Nude (easel trick and plastic lens), c.1953-6
"Weegee's Women," Showplace [First Edition] (July 1956)

Marilyn Monroe (plastic lens), c. 1960
Weegee began to produce a series of distorted photographs, based on the lens he had devised for his 1948 film Weegee's New York, and from his experiments begun in the Acme darkrooms.

There were three basic methods Weegee used to create these distortions. Weegee's first experiments were made by placing a textured or curved glass or other translucent material between the enlarger lends and the photographic paper. This effect would alter the image of the negative to varying degrees depending on the density pattern, or texture of the material he used. He also tried manipulating or mutilating copy negatives by placing them in boiling water, or melting them with an open flame. The third method he employed involved making multiple exposures from the same or various negatives. Given his darkroom talent, he sometimes combined these techniques. Weegee later added a system by which he would affix a kaleidoscope to the end of the camera lens, or use it to replace the camera lens, letting the refractive designs multiply what the camera would have recorded as a single image. From this period until his death, Weegee concentrated on what he alternately called his "distortions," "caricatures," "creative photography," or most often, his "art."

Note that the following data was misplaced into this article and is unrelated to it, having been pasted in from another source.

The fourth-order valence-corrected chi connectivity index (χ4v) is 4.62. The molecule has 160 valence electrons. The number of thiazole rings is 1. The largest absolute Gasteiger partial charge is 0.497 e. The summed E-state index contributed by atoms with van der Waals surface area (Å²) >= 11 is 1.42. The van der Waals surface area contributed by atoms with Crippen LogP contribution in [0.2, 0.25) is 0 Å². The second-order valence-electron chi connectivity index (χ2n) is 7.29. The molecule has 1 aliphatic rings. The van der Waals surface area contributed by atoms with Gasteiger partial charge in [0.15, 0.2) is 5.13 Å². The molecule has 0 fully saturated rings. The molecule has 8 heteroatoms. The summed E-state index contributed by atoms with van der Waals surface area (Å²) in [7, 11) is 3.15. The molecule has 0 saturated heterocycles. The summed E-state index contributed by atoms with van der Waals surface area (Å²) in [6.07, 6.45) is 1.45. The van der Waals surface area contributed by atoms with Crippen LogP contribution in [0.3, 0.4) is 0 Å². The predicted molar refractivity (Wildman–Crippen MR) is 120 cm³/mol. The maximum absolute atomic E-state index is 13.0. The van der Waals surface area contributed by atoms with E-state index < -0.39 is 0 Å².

Photographic images 1994, International Center of Photography, New York, Bequest of Wilma Wilcox.
Text 1997 International Center of Photography, from Weegee's World by Miles Barth, A Bulfinch Press Book, Little, Brown and Company. All rights reserve